Nancy Pelosi tell us that they need to “pass the bill so you can find out what’s in it”…
But another politician from California is interested in finding another way…
Last week, California Assemblyman Mike Gatto proposed a new way to draft legislation that takes cues from the crowdsourcing phenomenon we have covered many times before. Could this become an effective voice of the people, or is it simply another government deception?
Let’s take a closer look at this interesting idea to see if it’s something that actually could work.
Assemblyman Gatto wants to use a wiki platform that can be edited by constituents until a final draft is created that makes sense to everyone involved. This is very similar to the Wikipedia format where users can submit new articles or edit existing content for accuracy.
The idea accomplishes three things:
- Eliminates some of the back door politics (and maybe, even some of the pork).
- Could speed up the process. No more long “comment periods” that fall on deaf ears.
- Provides an open platform that keeps special interest groups from “running” the legislative process.
Crowdsourcing relies on shared public wisdom to create truly meaningful legislative actions that could have a significant impact on both daily life and the political machine.
By putting the brainstorming, drafting and editing in the hands of the public, we could see some meaningful legislation come from this forward thinking initiative and maybe some legislative process reform if we’re lucky.
Crowdsourcing has worked very well as a fundraising platform thanks to services like Kickstarter, Indiegogo and Crowdfunder. I think it can work well for politics as well, but there are a couple of concerns that will need to be addressed before this idea can really take off.
First, Wikipedia uses a system of moderators that approve (or disapprove) all changes before they go live on the Web. In the system proposed by Assemblyman Gatto it is unclear who would be responsible for moderating proposed changes. Will these people be selected by political interest groups or will regular citizens have a voice?
Government pork will ultimately get stuffed in the bill either way. How can we be sure that the voices of participants are actually being heard? Some sort of transparency would have to be present for this solution to meet the trust concerns normally harbored by the general public when it comes to practically any government involvement.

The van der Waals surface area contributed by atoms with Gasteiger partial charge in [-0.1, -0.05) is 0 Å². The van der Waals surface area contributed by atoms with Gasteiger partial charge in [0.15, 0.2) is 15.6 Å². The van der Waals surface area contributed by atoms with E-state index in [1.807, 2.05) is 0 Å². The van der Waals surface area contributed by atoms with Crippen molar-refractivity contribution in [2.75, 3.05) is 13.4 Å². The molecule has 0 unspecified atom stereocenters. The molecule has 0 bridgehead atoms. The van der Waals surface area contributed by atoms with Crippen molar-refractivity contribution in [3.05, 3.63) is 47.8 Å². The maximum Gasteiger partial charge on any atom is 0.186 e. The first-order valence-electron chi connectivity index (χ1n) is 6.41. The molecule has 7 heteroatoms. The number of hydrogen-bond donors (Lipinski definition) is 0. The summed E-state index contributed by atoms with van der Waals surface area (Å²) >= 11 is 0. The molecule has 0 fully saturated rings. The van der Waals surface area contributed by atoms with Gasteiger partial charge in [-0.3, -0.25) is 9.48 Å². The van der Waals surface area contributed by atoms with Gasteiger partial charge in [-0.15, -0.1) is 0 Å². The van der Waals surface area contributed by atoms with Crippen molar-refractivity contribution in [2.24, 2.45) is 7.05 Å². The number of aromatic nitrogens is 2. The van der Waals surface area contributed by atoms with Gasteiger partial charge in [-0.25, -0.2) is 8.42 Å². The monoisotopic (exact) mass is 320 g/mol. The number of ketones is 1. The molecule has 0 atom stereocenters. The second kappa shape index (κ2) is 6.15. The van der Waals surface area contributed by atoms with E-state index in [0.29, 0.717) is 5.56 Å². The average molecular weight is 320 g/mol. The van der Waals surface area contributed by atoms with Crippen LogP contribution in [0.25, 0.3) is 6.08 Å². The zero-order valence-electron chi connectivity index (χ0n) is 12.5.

Also, who decides which bills go into open discussion and which bills are created in the traditional manner? Assemblyman Gatto’s proposal revolves around reforming probate law.
Although this is an issue all of us face at some point in our lives, why not start with solar energy initiatives? Is it because there is too much invested interest in Big Oil to give the people a true voice when it comes down to important issues? At this point, we have no way of knowing how these questions will be answered; however, if Gatto is successful, this could spark change throughout the entire political system.
Overall, I really like the idea because it could speed up the painfully slow legislative process while giving people a real voice in the community. It will be interesting to see how this probate bill turns out (the deadline for submitting new legislation is February 21st). If successful, this could represent the next step toward reclaiming the democracy our country was built upon – not the shadow of a once great system we are currently forced to endure.
The key to this plan’s success is making sure special interest groups do not get involved (isn’t it inevitable though?) and holding the politicians themselves accountable for transparency throughout the legislative process.
The chances of this plan succeeding the way Gatto has envisioned is slim. That said, any success this bill experiences could easily translate into real change in the near future. The fact that government is at least acknowledging some of the deficiencies of current legislative processes is a step in the right direction…and hopefully more is on the way in 2014.
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